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The role of police psychology in controlling excessive force

Author: Ellen M Scrivner; National Institute of Justice (U.S.)
Publisher: Washington, D.C. : U.S. Department of Justice, Office of Justice Programs, National Institute of Justice, [1994]
Series: NIJ research report.
Edition/Format:   Print book : National government publication : EnglishView all editions and formats
Summary:
This report discusses the role of police psychologists in preventing and identifying individual police officers at risk for using excessive, nonlethal force and examines factors associated with police use of excessive force in performing their duties. A sample of 65 police psychologists were asked what professional services they provided to police departments and how these services were used to control the use of  Read more...
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Additional Physical Format: Online version:
Scrivner, Ellen M.
Role of police psychology in controlling excessive force.
Washington, D.C. : U.S. Dept. of Justice, Office of Justice Programs, National Institute of Justice, [1994]
(OCoLC)762931592
Material Type: Government publication, National government publication
Document Type: Book
All Authors / Contributors: Ellen M Scrivner; National Institute of Justice (U.S.)
ISBN: 0788114344 9780788114342
OCLC Number: 30466987
Notes: "A report presented to the National Institute of Justice."
Shipping list no.: 94-0151-P.
"April 1994."
"Award number 92-IJ-CX-0002"--Title page verso.
Description: v, 30 pages ; 28 cm.
Contents: Summary --
Part 1. Introduction --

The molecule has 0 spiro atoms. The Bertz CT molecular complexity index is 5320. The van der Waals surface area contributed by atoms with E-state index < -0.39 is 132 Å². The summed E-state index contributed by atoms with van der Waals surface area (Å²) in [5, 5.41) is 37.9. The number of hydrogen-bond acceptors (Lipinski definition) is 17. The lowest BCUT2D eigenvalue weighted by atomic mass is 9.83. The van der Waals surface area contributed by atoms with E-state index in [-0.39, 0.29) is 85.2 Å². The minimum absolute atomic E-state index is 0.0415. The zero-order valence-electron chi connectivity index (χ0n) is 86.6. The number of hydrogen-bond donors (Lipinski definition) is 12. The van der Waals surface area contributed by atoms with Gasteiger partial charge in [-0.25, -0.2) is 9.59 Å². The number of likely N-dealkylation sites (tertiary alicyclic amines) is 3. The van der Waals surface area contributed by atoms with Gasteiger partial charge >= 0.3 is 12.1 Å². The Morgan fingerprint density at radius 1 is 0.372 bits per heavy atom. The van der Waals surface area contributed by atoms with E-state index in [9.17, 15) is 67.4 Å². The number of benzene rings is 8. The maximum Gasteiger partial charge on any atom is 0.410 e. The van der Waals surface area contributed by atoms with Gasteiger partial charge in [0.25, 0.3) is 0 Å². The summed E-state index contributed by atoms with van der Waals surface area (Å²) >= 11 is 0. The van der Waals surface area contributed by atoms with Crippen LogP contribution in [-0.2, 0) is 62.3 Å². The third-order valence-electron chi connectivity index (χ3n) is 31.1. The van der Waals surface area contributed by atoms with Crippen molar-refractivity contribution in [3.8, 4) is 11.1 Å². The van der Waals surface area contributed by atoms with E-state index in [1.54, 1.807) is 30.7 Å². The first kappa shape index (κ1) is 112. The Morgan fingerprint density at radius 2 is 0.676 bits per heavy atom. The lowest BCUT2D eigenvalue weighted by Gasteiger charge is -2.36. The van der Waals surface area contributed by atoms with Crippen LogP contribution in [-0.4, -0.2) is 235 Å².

Part 2. History of psychological services to police --
Part 3. Research methodology --
Part 4. Analysis of major findings --
Part 5. Discussion of findings --
Appendix. Literature review and implications for excessive force --
References.
Series Title: NIJ research report.
Responsibility: Ellen M. Scriver.

Abstract:

This report discusses the role of police psychologists in preventing and identifying individual police officers at risk for using excessive, nonlethal force and examines factors associated with police use of excessive force in performing their duties. A sample of 65 police psychologists were asked what professional services they provided to police departments and how these services were used to control the use of force. They were also asked to characterize police officers who abuse force and to suggest intervention strategies based on police psychology that could help police managers reduce the incidence of excessive force. Survey results indicated that psychologists were more involved with counseling and evaluating police functions than with training and monitoring police officer behavior. Counseling was more likely to occur in response to excessive force incidents than as a means of prevention. Five different profiles of police officers with excessive force problems emerged: (1) officers with personality disorders, such as lack of empathy for others and antisocial, narcissistic, and abusive tendencies; (2) officers with previous job-related experiences, such as involvement in justifiable police shootings; (3) officers who experienced early career problems related to their impressionability, impulsiveness, low tolerance for frustration, and general need for strong supervision; (4) officers who have a dominant parole style that is particularly sensitive to challenge and provocation; and (5) officers who have personal problems, such as separation, divorce, or perceived loss of status, that cause anxiety and destabilized job functioning. Police psychologists used psychological tests and clinical interviews to evaluate police candidates, to the near exclusion of other screening methods. Lack of coordination of core psychologist functions was seen as a major impediment to the delivery of effective and credible psychological services by police departments. Psychologists favored increased monitoring and training to reduce the use of excessive force.

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